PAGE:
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The Straits Times: Biden-Xi Summit – Beyond Hello and a Handshake

06 Nov The Straits Times: Biden-Xi Summit – Beyond Hello and a Handshake

Expectations are rising about a meeting between United States President Joe Biden and China’s leader Xi Jinping in mid-November.

“We’re aiming to have a constructive conversation, meeting between the leaders in San Francisco in November,” White House press secretary Karine Jean-Pierre said recently of the long-awaited talks. The plan is for it to take place on the sidelines of the Asia-Pacific Economic Cooperation (Apec) Summit, scheduled to run from Nov 11 to 17.

Although the Chinese side has yet to officially confirm a meeting between the two leaders, much rests on the outcome of a face-to-face encounter between Mr Biden and Mr Xi.

The two men have had no contact since Nov 22, 2022, during the Group of 20 summit in BaliThe last time Mr Xi was in the US was in 2017, when President Donald Trump was new in office. Not long after, American trade sanctions followed, and ties plunged into a phase marked by acrimony and mutual finger-pointing, without regular dialogues to manage differences.

Given that many key underlying issues remain unresolved, what can we expect of a “constructive conversation” between Mr Xi and Mr Biden in San Francisco?

New dynamics

To tackle the question, we need to look at what has happened since Mr Xi’s meeting with Mr Trump in 2017.

Since then, the Biden team has diligently and effectively cultivated closer ties with countries across the Indo-Pacific – centred on strategic and defence cooperation. Outreach efforts include India, Japan, Australia, South Korea, Vietnam and the Philippines. This comes on top of combinations like the Quad with India, Japan and Australia, and the Camp David meeting that triangulated Japan and South Korea. Ties with Taiwan, too, have notably stepped up.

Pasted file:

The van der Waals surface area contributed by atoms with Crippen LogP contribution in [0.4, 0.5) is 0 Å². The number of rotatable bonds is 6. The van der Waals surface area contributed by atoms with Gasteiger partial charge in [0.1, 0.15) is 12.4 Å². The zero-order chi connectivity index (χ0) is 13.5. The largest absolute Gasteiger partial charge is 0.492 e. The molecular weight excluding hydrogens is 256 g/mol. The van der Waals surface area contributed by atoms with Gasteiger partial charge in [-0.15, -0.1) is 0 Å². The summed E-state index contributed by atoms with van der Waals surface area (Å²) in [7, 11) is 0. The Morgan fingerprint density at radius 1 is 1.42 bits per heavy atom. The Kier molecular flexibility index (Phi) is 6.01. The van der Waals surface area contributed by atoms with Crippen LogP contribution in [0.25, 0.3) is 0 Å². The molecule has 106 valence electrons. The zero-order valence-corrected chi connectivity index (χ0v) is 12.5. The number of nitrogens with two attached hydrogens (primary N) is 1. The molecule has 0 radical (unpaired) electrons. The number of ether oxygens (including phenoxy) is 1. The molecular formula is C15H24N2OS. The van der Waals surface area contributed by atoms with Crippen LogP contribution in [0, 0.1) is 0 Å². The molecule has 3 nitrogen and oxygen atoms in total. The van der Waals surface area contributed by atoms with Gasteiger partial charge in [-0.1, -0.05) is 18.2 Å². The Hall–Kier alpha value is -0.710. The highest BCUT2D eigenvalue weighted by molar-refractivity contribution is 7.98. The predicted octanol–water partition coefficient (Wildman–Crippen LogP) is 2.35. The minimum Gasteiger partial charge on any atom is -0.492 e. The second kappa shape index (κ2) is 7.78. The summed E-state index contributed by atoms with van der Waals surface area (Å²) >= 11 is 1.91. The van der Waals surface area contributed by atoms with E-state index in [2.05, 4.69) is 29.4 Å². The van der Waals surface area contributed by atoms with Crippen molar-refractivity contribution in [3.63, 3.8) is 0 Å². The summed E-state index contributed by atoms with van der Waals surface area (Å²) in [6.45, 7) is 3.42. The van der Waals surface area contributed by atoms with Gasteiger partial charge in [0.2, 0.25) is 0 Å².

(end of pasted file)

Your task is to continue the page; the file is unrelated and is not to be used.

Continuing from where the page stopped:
While some are already traditional allies, with the two Asean members – the Philippines and Vietnam – there were significant upgrades. President Biden’s visit to Hanoi elevated the relationship to a comprehensive strategic partnership. Following Philippine President Ferdinand Marcos Jr’s visit to the US, agreements were reached to give the US additional access to military bases.

In toto, the Biden administration has reinforced the latticework of ties with countries around China. They need not amount to a Cold War alliance or containment strategy. But the clear signal is that the US remains present and engaged, and is indeed welcomed.

The other key shift is economic. Over the past year, since exiting near absolute lockdown, China’s economy has underperformed and shown signs of stress. In contrast, the American economy just reported its strongest numbers in over a decade. This recalibrates expectations about China’s perpetual growth and American decline.

No one should count out China. Nor are these recent diplomatic shifts in the region necessarily binary and implacably committed to oppose China. But these dynamics are palpable.

They can even be helpful to restore a balance in Sino-American ties.

Consider why the relationship turned negative.

One factor is the American belief that China is out-competing and overtaking the US, and by unfair means. Another factor is that China seemed to be overly ambitious and assertive, even aggressive. In this context, a more self-assured US and a less strident post-pandemic China are not a terrible thing.

The late paramount leader Deng Xiaoping advised that China “hide our capacities, bide our time, keep a low profile, and never claim leadership”. Today’s China cannot go back to those edicts. But other parts of what Mr Deng said still ring as relevant in a tumultuous world, especially to “secure our position, cope with affairs calmly”.

Domestic factors

There will be obstacles to achieving significant outcomes from a Biden-Xi summit. Much relates to domestic politics.

Mr Biden faces a presidential election in 2024, and is entering the long season of campaigning with poor numbers. There is nothing to be gained from being perceived as soft on China.